Andy Bolton - not built in a day....

Dumbbell rows 

How should I put this… a dumbbell row is well, a row movement. It is NOT a ‘pull the dumbbell in any way, shape or form I can, including mini squats and an additional boost from lumbar spine rotation, to get the weight up’ movement. Your not kidding anyone when you throw a dumbbell around with no control or thought, looking like your gonna snap in half at any second, especially when your back is no wider than a pencil and no thicker than a sheet of A4 paper! Get a weight you can manage, ‘drag it’ up and back to the hip, leading with the elbow moving the weight primarily with the upper back muscles. Period.

‘Drag’ that dumbbell row
Summary 

Remember there is no shame with using a lesser and weight using correct form, and making that form permanent. If this means putting your ego aside, do it as your ego is probably getting you laughed at. The serious lifters in any gym are not fooled by the masquerades put up by the masses. They can cut through the crap and see someone who is getting on their grind, keeping their head down. In fact its those guys that usually make the gains and end up being the ones people want to emulate!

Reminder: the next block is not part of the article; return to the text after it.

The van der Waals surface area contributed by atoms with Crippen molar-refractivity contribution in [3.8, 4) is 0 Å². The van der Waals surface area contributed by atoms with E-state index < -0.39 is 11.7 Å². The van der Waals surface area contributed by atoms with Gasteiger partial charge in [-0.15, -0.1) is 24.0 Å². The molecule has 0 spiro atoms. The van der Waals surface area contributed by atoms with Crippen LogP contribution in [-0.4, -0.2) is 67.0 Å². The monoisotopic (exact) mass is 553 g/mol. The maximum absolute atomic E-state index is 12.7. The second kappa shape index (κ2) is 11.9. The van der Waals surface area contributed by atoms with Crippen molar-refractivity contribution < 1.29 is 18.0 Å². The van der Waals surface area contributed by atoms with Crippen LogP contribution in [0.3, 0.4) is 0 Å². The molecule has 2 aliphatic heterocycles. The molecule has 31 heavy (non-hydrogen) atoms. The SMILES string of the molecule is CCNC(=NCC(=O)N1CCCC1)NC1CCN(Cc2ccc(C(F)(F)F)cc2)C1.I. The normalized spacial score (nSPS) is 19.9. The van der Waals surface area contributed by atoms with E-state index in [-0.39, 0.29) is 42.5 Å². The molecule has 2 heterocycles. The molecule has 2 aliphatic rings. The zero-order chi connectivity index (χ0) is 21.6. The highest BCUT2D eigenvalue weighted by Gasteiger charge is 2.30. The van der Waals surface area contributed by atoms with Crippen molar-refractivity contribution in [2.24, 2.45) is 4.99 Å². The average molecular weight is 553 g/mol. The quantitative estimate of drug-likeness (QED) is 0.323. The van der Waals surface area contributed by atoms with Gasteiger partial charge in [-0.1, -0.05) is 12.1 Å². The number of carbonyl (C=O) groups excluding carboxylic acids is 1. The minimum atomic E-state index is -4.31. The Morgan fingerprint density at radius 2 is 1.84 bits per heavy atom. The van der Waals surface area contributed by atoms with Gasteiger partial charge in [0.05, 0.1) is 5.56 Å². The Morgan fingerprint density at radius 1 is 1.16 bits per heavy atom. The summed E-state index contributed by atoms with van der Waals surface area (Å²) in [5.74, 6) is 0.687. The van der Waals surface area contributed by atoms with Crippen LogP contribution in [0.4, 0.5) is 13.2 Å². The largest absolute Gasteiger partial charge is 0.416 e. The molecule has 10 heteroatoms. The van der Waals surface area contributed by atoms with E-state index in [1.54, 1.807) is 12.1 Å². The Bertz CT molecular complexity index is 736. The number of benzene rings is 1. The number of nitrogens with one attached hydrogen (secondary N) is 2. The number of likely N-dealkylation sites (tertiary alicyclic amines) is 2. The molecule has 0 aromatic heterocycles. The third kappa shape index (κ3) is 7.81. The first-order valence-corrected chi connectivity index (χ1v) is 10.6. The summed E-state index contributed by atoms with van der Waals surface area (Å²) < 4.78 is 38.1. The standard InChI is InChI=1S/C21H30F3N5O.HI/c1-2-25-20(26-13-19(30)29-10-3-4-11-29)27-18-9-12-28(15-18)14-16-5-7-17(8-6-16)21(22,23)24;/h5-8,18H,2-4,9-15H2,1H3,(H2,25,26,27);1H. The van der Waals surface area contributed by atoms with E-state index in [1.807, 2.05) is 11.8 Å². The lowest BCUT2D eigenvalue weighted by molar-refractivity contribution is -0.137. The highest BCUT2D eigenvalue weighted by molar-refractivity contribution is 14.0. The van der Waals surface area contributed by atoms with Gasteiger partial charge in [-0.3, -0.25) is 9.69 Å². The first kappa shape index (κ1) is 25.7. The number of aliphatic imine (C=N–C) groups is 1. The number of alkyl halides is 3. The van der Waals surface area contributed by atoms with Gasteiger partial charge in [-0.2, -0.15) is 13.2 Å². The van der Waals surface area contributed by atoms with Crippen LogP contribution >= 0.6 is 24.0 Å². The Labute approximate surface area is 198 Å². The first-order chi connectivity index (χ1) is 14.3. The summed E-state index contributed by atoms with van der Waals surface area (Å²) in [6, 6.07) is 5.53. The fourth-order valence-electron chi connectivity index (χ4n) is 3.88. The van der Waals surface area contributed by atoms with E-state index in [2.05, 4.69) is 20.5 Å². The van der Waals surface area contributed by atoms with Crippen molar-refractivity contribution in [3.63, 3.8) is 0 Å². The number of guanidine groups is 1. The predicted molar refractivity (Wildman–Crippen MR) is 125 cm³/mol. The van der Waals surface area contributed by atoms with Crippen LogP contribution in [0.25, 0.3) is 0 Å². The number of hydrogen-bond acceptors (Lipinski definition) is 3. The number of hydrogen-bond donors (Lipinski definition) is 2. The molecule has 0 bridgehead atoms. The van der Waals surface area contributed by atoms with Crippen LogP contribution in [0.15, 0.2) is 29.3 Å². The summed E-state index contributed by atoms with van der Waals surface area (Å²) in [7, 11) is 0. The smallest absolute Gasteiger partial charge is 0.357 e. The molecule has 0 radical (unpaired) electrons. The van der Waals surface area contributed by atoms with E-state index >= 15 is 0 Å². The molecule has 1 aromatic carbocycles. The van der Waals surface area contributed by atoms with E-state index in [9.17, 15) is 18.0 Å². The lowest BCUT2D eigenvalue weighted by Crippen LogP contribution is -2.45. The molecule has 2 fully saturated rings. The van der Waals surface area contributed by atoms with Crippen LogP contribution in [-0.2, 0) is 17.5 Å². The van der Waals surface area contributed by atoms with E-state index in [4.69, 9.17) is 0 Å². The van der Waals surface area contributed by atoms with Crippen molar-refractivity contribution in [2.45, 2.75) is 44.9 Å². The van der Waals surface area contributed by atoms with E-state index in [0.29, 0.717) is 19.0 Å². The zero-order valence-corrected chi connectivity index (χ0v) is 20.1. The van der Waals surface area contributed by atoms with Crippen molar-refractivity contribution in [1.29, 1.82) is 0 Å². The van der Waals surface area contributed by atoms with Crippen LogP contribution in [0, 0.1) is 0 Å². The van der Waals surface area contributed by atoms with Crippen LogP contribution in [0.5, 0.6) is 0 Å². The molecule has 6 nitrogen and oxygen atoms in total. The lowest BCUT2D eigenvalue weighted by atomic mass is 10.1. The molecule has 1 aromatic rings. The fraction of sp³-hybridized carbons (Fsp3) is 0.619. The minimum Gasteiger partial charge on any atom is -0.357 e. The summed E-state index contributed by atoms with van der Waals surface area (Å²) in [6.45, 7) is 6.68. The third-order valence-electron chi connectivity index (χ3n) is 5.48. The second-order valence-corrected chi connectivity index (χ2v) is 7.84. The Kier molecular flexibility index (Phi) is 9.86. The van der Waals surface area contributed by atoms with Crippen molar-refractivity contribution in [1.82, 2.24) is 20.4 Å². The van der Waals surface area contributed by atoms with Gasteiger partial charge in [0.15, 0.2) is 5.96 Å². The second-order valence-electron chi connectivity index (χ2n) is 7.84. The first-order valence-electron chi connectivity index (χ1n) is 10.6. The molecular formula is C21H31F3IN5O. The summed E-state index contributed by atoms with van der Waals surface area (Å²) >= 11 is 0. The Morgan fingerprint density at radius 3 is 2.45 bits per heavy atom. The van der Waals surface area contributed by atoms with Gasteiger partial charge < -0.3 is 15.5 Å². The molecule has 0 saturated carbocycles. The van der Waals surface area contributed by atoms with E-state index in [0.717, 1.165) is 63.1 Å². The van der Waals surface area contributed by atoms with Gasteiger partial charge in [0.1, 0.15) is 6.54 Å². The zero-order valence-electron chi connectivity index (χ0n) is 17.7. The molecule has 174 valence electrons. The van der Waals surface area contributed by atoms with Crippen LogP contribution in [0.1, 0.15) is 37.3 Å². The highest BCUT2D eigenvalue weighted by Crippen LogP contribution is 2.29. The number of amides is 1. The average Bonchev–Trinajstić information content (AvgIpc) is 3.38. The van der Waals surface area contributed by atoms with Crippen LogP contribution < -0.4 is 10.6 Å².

Pull Heavy to Move Fast – by Ben Coker

There is a common misconception that lifting heavy weights will make you slow among sprint coaches. Many will stick to body weight and plyometric workouts, using only weights that are sub maximal and moving them fast if any weights are used at all. Lifting around 50-60%1RM and doing speed work isn’t wrong but it’s only one possible way to address the issue. 

When lifting heavy weights the nervous system is forced to recruit as many motor units as possible to move the weight. In sprinting, surely you want to have all of your fibres at maximum efficiency, ready to all contract at the same time for maximum force output. Now yes you can partially get this from trying to move a weight fast or indeed sprinting itself but there’s more. If you try to move an even heavier weight fast then your body is forced to recruit even more fibres. What I’m getting at here is the concept of motor unit potential. Have you ever noticed that when you’ve lifted a heavy weight when you release it and perform the same anatomical movement without the weight it feels extremely light? Your brain still thinks it needs all the fibres it had just recruited to do the movement. Simply put for a short period after lifting a weight all those fibres that were activated are on standby in case you have to perform the movement again.

This phenomenon only last a short time (seconds) so we must be quick. I’m aware that many track/gym facilities are substandard but if you have access to a sled or a lifting platform that is near a track then you’re sorted.

Approach one: Potentiate then perform – aka contrast sprints